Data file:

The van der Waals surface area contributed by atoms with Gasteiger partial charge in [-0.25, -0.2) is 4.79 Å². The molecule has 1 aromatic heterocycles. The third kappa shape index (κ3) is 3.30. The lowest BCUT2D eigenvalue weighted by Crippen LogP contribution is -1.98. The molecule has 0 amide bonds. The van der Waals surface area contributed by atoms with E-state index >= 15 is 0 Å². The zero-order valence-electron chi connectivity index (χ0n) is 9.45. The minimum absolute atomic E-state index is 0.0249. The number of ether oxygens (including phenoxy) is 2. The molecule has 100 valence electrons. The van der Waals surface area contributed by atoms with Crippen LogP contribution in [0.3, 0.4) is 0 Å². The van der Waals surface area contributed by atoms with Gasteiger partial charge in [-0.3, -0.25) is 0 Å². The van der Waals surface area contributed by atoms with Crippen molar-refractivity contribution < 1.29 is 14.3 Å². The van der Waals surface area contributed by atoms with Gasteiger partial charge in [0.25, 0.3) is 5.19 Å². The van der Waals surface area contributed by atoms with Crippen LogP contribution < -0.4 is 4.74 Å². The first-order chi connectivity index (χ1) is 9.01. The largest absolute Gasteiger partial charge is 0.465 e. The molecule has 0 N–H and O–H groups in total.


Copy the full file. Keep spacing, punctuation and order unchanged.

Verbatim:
The van der Waals surface area contributed by atoms with Gasteiger partial charge in [-0.25, -0.2) is 4.79 Å². The molecule has 1 aromatic heterocycles. The third kappa shape index (κ3) is 3.30. The lowest BCUT2D eigenvalue weighted by Crippen LogP contribution is -1.98. The molecule has 0 amide bonds. The van der Waals surface area contributed by atoms with E-state index >= 15 is 0 Å². The zero-order valence-electron chi connectivity index (χ0n) is 9.45. The minimum absolute atomic E-state index is 0.0249. The number of ether oxygens (including phenoxy) is 2. The molecule has 100 valence electrons. The van der Waals surface area contributed by atoms with Crippen LogP contribution in [0.3, 0.4) is 0 Å². The van der Waals surface area contributed by atoms with Gasteiger partial charge in [-0.3, -0.25) is 0 Å². The van der Waals surface area contributed by atoms with Crippen molar-refractivity contribution < 1.29 is 14.3 Å². The van der Waals surface area contributed by atoms with Gasteiger partial charge in [0.25, 0.3) is 5.19 Å². The van der Waals surface area contributed by atoms with Crippen LogP contribution < -0.4 is 4.74 Å². The first-order chi connectivity index (χ1) is 9.01. The largest absolute Gasteiger partial charge is 0.465 e. The molecule has 0 N–H and O–H groups in total.